But isn’t that basically the point of dating? I mean, dating seems like some sort of complicated dance where we slowly reveal portions of ourselves to each other as we become more and more intimate. And I do not mean intimate in a necessarily sexual way, but rather the real intimacy. The intimacy only reached by sharing time together, talking, learning each others’ secrets, and holding those secrets close. Becoming aware of how the other person thinks, feels, and lives – that is intimacy. In that way, I believe that Internet-Guy-With-An-STD was on the right track, but jumped the gun. He was trying to be completely honest, but a bit too soon. At least of this sort. While he has probably had good reason to do so, likely by being hurt in the past because of late disclosure, he is skipping steps in the dating process, revealing too much, too quickly. And those steps are there for a reason. Maybe presenting your best face, which some may call lying, is not only appropriate but often necessary in dating. Dating etiquette requires phased honesty.

In unrelated conversations with a few other friends, the issue of honesty and dating was repeatedly brought up with specific regards to faithfulness within Mormonism. As many of you know, there are, in fact, varying degrees of Mormons within our community. There are Iron-Rods and Liahonas, there are the EQPs and FEQPs.3 There are Peter Priesthoods, Molly Mormons, and Jack Mormons. There are True Blue Mormons and Cafeteria Mormons.4 It is with some of these last type, friends who are quiet (and active) cafeteria Mormons, that this idea of honesty and dating has come up frequently. And the conversation usually gets pretty heavy, pretty quickly. I mean, what would you say if someone asked you, “Do I need to tell her that I don’t believe in revelation?” or, “How early should I tell my boyfriend/girlfriend that I can’t support the Church’s policy on Proposition 8 [or the stance on the role of women, or whatever]?” or “I may go to church every Sunday, but I don’t believe in God the same way everyone there does. When should I tell him that?” Is there a right answer to those types of questions? I didn’t think so either.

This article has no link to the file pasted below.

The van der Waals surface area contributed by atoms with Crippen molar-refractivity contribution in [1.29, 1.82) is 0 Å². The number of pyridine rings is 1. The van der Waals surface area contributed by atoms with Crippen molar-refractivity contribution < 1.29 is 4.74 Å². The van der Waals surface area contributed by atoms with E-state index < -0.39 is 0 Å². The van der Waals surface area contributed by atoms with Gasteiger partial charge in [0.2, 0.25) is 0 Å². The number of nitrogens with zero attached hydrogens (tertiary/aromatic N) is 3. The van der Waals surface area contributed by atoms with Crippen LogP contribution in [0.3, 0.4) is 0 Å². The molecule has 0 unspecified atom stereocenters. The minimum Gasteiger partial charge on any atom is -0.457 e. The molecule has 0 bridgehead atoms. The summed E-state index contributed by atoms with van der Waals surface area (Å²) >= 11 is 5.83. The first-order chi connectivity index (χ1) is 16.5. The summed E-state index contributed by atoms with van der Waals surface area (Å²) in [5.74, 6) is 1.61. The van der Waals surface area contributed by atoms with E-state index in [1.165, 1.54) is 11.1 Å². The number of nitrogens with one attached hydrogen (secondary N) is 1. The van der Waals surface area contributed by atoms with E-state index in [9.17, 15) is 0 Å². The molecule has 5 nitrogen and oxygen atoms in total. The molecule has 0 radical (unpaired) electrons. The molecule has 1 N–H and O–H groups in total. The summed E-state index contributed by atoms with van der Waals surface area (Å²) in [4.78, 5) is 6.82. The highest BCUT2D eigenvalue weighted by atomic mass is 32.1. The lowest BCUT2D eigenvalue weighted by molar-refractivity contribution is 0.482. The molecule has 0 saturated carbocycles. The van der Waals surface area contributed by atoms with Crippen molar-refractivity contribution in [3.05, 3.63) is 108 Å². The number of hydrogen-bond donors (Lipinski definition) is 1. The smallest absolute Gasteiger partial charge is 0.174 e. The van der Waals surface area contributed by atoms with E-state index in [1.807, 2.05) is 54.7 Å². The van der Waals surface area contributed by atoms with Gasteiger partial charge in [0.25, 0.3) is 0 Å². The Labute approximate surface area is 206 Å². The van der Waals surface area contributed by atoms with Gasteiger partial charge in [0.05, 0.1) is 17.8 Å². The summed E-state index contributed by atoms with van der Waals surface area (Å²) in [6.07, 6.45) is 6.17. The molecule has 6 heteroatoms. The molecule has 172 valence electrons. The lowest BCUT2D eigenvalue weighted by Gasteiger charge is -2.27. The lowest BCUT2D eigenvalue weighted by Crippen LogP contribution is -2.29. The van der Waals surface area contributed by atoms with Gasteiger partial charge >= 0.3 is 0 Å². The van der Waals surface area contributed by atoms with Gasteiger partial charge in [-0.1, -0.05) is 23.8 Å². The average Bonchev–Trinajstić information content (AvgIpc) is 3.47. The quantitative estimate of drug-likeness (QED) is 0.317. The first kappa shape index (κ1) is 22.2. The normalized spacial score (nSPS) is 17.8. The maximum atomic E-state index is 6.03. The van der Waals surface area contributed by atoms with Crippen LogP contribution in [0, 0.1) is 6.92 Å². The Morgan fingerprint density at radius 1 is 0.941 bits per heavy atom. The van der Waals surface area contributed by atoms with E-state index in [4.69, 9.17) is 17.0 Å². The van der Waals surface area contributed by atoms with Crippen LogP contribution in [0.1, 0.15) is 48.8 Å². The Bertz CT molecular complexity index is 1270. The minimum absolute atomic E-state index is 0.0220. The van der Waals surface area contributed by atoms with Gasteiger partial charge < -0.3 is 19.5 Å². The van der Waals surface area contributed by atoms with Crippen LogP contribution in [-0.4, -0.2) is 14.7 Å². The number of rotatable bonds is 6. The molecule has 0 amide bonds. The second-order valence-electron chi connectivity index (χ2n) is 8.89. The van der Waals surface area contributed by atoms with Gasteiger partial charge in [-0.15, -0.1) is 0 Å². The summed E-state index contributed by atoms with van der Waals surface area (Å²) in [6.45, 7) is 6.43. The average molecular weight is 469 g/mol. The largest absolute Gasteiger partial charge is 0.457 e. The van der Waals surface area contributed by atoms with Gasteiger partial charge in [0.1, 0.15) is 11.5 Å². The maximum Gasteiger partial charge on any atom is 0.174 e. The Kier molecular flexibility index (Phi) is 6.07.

Another friend, Ember1 thought these dilemmas of faith (or lack of faith) an absolutely essential subject for discussion, at least as relating to relationships and Mormonism. Bishops, home teachers, or anyone else besides a boyfriend/girlfriend, are another matter. To her it was simply a matter of timing, not an option of whether or not to have the discussion at all. How early, though,one should “drop the bomb” was a little less clear. Should this timing relate to kissing? To dating exclusively? To discussion of marriage? The conclusion was that you should tell them as soon as you (or the significant other) starts to think seriously about the relationship.5

It seems, to me at least, that uber-bluntness is not quite the right approach. But neither is persistent deceit, whether by creating a new persona or hiding your true one. I think they both fail in relationships because they prevent that intimacy, that closeness, from forming. David Sedaris has a lot of stories about hitch-hiking. He said many of the stories involve lying through his teeth. He said that the feel of the cold gunmetal against his head felt exactly like he thought it would. He said that after the second time he had a gun pulled on him, he gave up hitch-hiking all together. Maybe he should have just tried being more honest while hitching. Then maybe he wouldn’t have had people lying to him, too. He might have even found someone who would drive him around for eternity.

  1. Name changed to protect identity or somesuch.
  2. Sorry. Horrible, I know. I couldn’t resist.
  3. Elders’ Quorum Presidents and Future EQPs.
  4. A cafeteria Mormon is one who chooses which teachings to believe, a la carte style. Not my term.
  5. In Ohio terms, I believe this is also known as “the first date.”